Innovation & Design

How to Build a Culture of Innovation


India's Tata Group has made innovation part of its DNA, setting up a way for handling new ideas and making creative thinking a performance criterion

It's not that there had been no innovation inside Tata Group, the 117-year-old Indian powerhouse responsible for that nation's first steel mill, power plant, and airline, among other achievements. But when India's long protected economy was opened in 1991, Chairman Ratan Tata decided that for his companies to survive and thrive in a global economy he had to make innovation a priority—and build it into the DNA of the Tata group so that every employee at every company might think and act like an innovator.

Today those 15 companies have produced such innovative products as the $2,000 Tata Nano car, and includes firms such as Tata Consultancy Services (TCS), the Mumbai-based IT services and outsourcing power, which earned almost $6 billion in revenues in 2008.

The TCS Strategy

Cultural transformation is impossible without the leadership of top executives, so Tata created the Tata Group Innovation Forum (TGIF), a 12-member panel of senior Tata Group executives and some CEOs of the independently run companies. "TGIF's main objective is to inspire and share best practices" says Sunil Sinha, CEO of Tata Quality Management Services and a member of the forum. But executives also have employed other strategies to build a culture of innovation. Here's how they did so within TCS.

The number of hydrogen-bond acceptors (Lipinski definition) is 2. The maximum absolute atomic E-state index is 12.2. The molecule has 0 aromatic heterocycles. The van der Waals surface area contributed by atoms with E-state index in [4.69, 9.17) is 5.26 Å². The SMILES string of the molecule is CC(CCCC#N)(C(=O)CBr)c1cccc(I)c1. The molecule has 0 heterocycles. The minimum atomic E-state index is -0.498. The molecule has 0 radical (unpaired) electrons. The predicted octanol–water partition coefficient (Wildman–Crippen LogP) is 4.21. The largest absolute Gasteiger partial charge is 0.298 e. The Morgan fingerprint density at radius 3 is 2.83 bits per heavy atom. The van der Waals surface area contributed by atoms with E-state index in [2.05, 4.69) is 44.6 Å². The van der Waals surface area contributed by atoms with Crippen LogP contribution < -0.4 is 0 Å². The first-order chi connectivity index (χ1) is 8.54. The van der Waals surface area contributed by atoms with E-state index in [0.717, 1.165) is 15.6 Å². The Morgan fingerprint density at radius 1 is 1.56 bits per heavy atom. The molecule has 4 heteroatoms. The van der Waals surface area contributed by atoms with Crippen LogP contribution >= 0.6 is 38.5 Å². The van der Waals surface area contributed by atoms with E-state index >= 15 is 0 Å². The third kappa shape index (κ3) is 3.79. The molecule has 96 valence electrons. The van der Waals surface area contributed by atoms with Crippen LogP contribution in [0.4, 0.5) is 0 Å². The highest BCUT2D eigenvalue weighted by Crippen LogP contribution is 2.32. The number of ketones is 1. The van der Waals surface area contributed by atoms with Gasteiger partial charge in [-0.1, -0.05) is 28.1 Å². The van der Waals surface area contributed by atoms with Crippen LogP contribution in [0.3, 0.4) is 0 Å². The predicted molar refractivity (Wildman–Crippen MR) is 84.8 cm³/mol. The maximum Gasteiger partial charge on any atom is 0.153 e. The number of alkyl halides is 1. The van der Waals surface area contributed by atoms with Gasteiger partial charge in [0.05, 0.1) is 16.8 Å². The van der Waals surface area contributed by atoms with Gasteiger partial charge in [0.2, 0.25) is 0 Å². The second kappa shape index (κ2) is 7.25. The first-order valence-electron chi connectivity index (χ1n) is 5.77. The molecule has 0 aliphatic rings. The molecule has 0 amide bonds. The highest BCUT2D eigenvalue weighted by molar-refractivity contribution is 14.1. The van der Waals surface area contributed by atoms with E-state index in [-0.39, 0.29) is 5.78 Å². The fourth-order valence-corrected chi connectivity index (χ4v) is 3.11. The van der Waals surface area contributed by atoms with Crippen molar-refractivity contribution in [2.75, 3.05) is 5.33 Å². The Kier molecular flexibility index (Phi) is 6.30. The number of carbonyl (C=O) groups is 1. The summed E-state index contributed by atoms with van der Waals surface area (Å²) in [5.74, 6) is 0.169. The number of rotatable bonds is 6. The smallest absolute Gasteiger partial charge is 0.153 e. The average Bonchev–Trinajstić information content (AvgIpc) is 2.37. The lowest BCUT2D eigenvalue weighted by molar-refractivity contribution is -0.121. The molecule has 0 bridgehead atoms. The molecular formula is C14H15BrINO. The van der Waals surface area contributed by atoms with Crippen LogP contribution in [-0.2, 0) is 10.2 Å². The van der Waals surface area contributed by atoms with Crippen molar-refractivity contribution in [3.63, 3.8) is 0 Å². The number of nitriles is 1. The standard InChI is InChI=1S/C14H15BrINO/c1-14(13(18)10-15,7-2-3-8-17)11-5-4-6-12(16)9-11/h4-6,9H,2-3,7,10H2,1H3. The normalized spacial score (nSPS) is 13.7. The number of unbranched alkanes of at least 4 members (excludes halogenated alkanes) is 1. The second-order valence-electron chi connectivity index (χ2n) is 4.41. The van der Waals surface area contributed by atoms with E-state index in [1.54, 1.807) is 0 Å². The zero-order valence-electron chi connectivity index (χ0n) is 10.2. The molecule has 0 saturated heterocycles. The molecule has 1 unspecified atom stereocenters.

First, leaders approached the challenge both top down and bottom up. TCS Chief Technology Officer Ananth Krishnan says this involved establishing formal systems for encouraging innovative thinking and processing of ideas. "If I come up with an innovation, whether it's an incremental or a disruptive idea, I need to know whom to go to with it, and there needs to be an organizational process for moving it forward," says Krishnan.

TCS created multiple channels, and managers are trained how to direct an employee's idea: incremental innovations are handled and funded by the business unit in which the idea originated; platform-level innovations that might extend an existing offering are directed to one of the company's 19 global innovation labs, leading-edge research centers focused on specific technology areas or business sectors. Disruptive ideas tend to originate in the labs, but if one emerged from a business unit it would be directed to a lab or funded through an incubator fund run by the CTO's office. How all of the ideas are evaluated and funded is almost less important than the fact that TCS employees know ideas are welcome—and that good ones won't die in a pile on someone's desk.

TCS has also incorporated innovation into its formal annual review process, making it one of the nine categories on which employees are evaluated. If an employee wins the company's Young Innovator Award, he or she will see more than a salary bump. "It certainly accelerates your career track," says Krishnan. "I might pluck you up and put you in one of our innovation labs."